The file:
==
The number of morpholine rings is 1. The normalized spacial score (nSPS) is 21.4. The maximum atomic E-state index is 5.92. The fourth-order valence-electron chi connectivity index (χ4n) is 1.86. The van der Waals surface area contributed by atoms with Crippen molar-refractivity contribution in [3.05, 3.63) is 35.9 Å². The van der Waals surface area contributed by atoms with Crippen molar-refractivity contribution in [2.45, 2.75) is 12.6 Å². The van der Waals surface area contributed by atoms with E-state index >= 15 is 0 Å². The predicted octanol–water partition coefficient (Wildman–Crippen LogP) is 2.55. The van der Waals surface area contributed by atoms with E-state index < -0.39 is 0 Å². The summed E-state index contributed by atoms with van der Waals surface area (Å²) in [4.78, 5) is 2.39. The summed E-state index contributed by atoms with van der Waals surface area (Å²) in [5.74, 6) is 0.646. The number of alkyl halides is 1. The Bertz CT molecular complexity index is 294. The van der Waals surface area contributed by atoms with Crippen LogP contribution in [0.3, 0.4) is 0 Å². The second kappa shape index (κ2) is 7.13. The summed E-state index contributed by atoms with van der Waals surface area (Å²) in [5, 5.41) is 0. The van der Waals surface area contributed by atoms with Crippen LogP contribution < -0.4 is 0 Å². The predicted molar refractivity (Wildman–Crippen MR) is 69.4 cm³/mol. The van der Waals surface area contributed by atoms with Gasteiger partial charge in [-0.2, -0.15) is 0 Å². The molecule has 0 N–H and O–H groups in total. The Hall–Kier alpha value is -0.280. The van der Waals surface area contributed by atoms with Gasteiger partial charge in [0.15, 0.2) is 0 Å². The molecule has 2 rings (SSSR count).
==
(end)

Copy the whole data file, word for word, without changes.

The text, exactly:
The number of morpholine rings is 1. The normalized spacial score (nSPS) is 21.4. The maximum atomic E-state index is 5.92. The fourth-order valence-electron chi connectivity index (χ4n) is 1.86. The van der Waals surface area contributed by atoms with Crippen molar-refractivity contribution in [3.05, 3.63) is 35.9 Å². The van der Waals surface area contributed by atoms with Crippen molar-refractivity contribution in [2.45, 2.75) is 12.6 Å². The van der Waals surface area contributed by atoms with E-state index >= 15 is 0 Å². The predicted octanol–water partition coefficient (Wildman–Crippen LogP) is 2.55. The van der Waals surface area contributed by atoms with E-state index < -0.39 is 0 Å². The summed E-state index contributed by atoms with van der Waals surface area (Å²) in [4.78, 5) is 2.39. The summed E-state index contributed by atoms with van der Waals surface area (Å²) in [5.74, 6) is 0.646. The number of alkyl halides is 1. The Bertz CT molecular complexity index is 294. The van der Waals surface area contributed by atoms with Crippen LogP contribution in [0.3, 0.4) is 0 Å². The second kappa shape index (κ2) is 7.13. The summed E-state index contributed by atoms with van der Waals surface area (Å²) in [5, 5.41) is 0. The van der Waals surface area contributed by atoms with Crippen LogP contribution < -0.4 is 0 Å². The predicted molar refractivity (Wildman–Crippen MR) is 69.4 cm³/mol. The van der Waals surface area contributed by atoms with Gasteiger partial charge in [-0.2, -0.15) is 0 Å². The molecule has 0 N–H and O–H groups in total. The Hall–Kier alpha value is -0.280. The van der Waals surface area contributed by atoms with Gasteiger partial charge in [0.15, 0.2) is 0 Å². The molecule has 2 rings (SSSR count).